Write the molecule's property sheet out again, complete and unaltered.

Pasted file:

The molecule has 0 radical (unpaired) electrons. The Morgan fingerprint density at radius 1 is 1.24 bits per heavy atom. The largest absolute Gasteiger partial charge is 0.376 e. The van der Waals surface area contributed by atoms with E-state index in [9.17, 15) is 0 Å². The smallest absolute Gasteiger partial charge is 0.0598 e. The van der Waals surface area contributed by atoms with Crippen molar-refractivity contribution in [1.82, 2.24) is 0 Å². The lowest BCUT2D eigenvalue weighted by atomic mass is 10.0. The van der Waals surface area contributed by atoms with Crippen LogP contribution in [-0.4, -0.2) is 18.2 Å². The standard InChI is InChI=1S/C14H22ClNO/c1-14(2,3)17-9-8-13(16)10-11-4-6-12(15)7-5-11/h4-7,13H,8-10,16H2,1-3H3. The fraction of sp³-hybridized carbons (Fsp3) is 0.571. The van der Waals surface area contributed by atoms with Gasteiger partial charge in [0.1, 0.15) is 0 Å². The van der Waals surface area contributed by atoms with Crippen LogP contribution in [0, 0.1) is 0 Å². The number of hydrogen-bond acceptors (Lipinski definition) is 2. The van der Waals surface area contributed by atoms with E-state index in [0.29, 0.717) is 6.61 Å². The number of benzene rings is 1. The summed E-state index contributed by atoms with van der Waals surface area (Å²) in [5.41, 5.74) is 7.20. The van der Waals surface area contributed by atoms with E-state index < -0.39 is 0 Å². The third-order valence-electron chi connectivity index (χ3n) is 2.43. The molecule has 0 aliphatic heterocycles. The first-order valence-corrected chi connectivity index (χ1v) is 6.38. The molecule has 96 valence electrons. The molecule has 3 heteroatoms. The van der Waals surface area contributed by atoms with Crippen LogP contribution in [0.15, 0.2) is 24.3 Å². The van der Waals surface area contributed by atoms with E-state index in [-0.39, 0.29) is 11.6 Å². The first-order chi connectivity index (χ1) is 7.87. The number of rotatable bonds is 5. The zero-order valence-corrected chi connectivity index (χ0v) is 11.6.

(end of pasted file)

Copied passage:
The molecule has 0 radical (unpaired) electrons. The Morgan fingerprint density at radius 1 is 1.24 bits per heavy atom. The largest absolute Gasteiger partial charge is 0.376 e. The van der Waals surface area contributed by atoms with E-state index in [9.17, 15) is 0 Å². The smallest absolute Gasteiger partial charge is 0.0598 e. The van der Waals surface area contributed by atoms with Crippen molar-refractivity contribution in [1.82, 2.24) is 0 Å². The lowest BCUT2D eigenvalue weighted by atomic mass is 10.0. The van der Waals surface area contributed by atoms with Crippen LogP contribution in [-0.4, -0.2) is 18.2 Å². The standard InChI is InChI=1S/C14H22ClNO/c1-14(2,3)17-9-8-13(16)10-11-4-6-12(15)7-5-11/h4-7,13H,8-10,16H2,1-3H3. The fraction of sp³-hybridized carbons (Fsp3) is 0.571. The van der Waals surface area contributed by atoms with Gasteiger partial charge in [0.1, 0.15) is 0 Å². The van der Waals surface area contributed by atoms with Crippen LogP contribution in [0, 0.1) is 0 Å². The number of hydrogen-bond acceptors (Lipinski definition) is 2. The van der Waals surface area contributed by atoms with E-state index in [0.29, 0.717) is 6.61 Å². The number of benzene rings is 1. The summed E-state index contributed by atoms with van der Waals surface area (Å²) in [5.41, 5.74) is 7.20. The van der Waals surface area contributed by atoms with E-state index < -0.39 is 0 Å². The third-order valence-electron chi connectivity index (χ3n) is 2.43. The molecule has 0 aliphatic heterocycles. The first-order valence-corrected chi connectivity index (χ1v) is 6.38. The molecule has 96 valence electrons. The molecule has 3 heteroatoms. The van der Waals surface area contributed by atoms with Crippen LogP contribution in [0.15, 0.2) is 24.3 Å². The van der Waals surface area contributed by atoms with E-state index in [-0.39, 0.29) is 11.6 Å². The first-order chi connectivity index (χ1) is 7.87. The number of rotatable bonds is 5. The zero-order valence-corrected chi connectivity index (χ0v) is 11.6.